The Colorado blue spruce is a popular type of Christmas tree, with people often choosing it as a living Christmas tree so they may plant it afterwards on their property. The tree is the state tree of Utah as well as Colorado and in the wild may exceed 100 feet in height. If you feel that a Colorado blue spruce would be a good fit for your landscape, you should acquaint yourself with some of the more common insect pests that can afflict it.
This type of spruce tree possesses a deep root system, so once established it can withstand high winds that would knock down other species. It can grow in the shade and does well in rich soil. In the wild, it will grow along streams and rivers, preferring places where there is ample moisture in the ground. The needles have a bluish color that makes the tree quite attractive and as it grows, it takes on the shape of a pyramid, with a crown that looks like a cone. Colorado blue spruce can live between 600 and 800 years under ideal conditions.
One pest of the Colorado blue spruce is the spruce budworm. This moth will lay its eggs in a spruce tree's branches, where they hatch in as little as ten days. Upon hatching, these caterpillars will not eat anything, but rather they seek crevices in the spruce's bark and twigs where they quickly spin a home of silk where they stay through the winter and into the spring. Once it becomes warm enough, typically in May, the caterpillar emerges from its hideout and then attacks the buds of the spruce tree. They change into the adult moth after a short pupal stage in June and July and start the cycle over, laying their own eggs on other spruces.
Some of the effects these blue spruce pests have on their host tree are accumulative, adding up year after year until the tree begins to suffer. The spruce budworm, for example, can kill a tree if it defoliates it severely. Your younger spruces will have reduced growth from the budworm eating the new buds and if it keeps afflicting the tree, the spruce can die.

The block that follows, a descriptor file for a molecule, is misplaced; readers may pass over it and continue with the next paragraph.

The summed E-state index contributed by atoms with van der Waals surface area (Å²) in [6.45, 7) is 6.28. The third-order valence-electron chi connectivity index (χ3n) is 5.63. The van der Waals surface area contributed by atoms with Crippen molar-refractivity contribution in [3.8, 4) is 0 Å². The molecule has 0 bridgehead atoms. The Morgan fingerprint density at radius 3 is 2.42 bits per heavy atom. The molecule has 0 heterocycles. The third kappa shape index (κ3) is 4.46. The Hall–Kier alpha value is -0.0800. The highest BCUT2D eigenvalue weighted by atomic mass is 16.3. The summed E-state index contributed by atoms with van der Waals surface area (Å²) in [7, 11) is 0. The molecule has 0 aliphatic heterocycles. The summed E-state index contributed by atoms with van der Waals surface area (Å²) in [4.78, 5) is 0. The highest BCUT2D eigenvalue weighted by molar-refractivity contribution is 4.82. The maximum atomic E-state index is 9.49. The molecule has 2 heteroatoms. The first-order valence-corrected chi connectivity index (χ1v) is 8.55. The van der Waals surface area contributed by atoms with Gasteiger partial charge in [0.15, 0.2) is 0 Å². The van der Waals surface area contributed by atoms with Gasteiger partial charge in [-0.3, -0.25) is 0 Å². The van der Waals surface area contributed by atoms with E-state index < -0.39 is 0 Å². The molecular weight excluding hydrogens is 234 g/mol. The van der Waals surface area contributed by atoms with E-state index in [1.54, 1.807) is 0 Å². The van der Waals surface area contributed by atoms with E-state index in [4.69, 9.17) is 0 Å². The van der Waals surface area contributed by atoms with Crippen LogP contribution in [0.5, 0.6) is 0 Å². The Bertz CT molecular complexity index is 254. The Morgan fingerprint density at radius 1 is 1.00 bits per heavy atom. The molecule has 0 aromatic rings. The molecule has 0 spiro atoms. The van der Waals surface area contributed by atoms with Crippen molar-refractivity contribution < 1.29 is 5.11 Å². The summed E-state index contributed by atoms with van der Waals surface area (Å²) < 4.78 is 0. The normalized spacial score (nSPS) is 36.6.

The spruce bark beetle is a serious pest of the Colorado blue spruce, capable of destroying the tree as its larvae will bore into the bark, damaging the wood and eventually killing the spruce. It has a very wide geographic range, existing from as far to the east as Maine in the U.S. and Newfoundland in Canada. Its range extends from there through the North to the western states as far as Northern California, with pockets of the bugs found in the Rocky Mountains. In Canada, the range goes to the Pacific Ocean and as far north as the tundra; Eastern Alaska has this pest according to the U.S. Department of Agriculture Forest Service website.
The spider mite is another potential problem for your blue spruce. These are not spiders, but they are not insects either, belonging to the arachnid family the same as ticks and spiders. You will have a difficult time detecting them, as the females, which are the bigger of the sexes, are barely a twentieth of an inch in length. Pests of many types of plants, the spider mites form colonies and can overwhelm a spruce tree by sucking the juices from the needles. You might require a magnifying glass to see them at their work.